Community Preservation Act–On September 14 Governor Cellucci signed the Community Preservation Act into law. The bill grants cities and towns the right to raise their own taxes in order to conserve land, preserve historic sites, create affordable housing, and provide an estimated $125 million over the next five years in matching funds as an incentive for them to do so. TPL was a leading member of the Community Preservation Coalition, which actively supported the passage of the Act. For more information on adopting the Act locally, visit www.tpl.org/CPA.
Burlington Open Space Plan– On October 30 the Burlington City Council unanimously adopted a comprehensive plan to protect natural areas and open space. The 2000 Burlington Open Space Protection Plan, produced with financial and technical assistance from TPL, seeks to balance development with conservation and concentrates on implementation. With the plan completed, TPL is already working with the city and the Winooski Valley Park District to protect Mayes Landing, a high priority property located along the Winooski River where it meets Lake Champlain.
Lake Umbagog, Coos County– Straddling the Maine-New Hampshire border, Lake Umbagog and surrounding forestland are home to bald eagles, loons, moose, and other wildlife. Over the past two years TPL has 1) helped the state of New Hamsphire create a new park on the southern tip of the lake and 2) added roughly 2,000 acres to the Lake Umbagog National Wildlife Refuge, including the first addition to the refuge in Maine. In 2000, thanks to the strong support of the New Hampshire Congressional delegation, TPL helped add an additional 186 acres to the refuge.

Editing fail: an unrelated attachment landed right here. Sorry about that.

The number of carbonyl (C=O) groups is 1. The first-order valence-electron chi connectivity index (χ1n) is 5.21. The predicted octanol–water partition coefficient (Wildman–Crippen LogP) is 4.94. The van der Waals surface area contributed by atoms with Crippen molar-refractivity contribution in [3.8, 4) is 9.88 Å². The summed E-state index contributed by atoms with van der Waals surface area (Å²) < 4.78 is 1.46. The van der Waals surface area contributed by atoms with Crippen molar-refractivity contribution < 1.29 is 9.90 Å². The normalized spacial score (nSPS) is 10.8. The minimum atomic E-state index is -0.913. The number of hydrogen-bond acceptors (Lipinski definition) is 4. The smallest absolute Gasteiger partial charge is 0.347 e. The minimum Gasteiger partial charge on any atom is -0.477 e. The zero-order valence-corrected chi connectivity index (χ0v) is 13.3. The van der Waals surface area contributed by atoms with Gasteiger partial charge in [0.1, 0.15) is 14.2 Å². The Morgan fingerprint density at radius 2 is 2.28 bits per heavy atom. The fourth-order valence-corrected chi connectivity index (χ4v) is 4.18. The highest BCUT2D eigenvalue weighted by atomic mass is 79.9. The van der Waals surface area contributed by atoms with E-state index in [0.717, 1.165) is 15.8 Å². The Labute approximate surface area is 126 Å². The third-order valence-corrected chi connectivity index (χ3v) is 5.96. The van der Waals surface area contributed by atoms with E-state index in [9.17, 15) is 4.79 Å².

Lake Tarleton, Warren, Piermont, and Benton– Several years ago, Lake Tarleton became the subject of a major resort development plan that threatened both its water quality and its value as wildlife habitat. Since then, a coalition lead by TPL, the Society for the Protection of New Hampshire Forests, and the Upper Valley Land Trust have protected more than 5,300 acres surrounding 315-acre Lake Tarleton; two smaller lakes, Katherine and Constance; and much of Lake Armington. Thanks to the leadership of New Hampshire’s Congressional delegation, TPL completed the project this year with the addition of 113 acres to the White Mountain National Forest.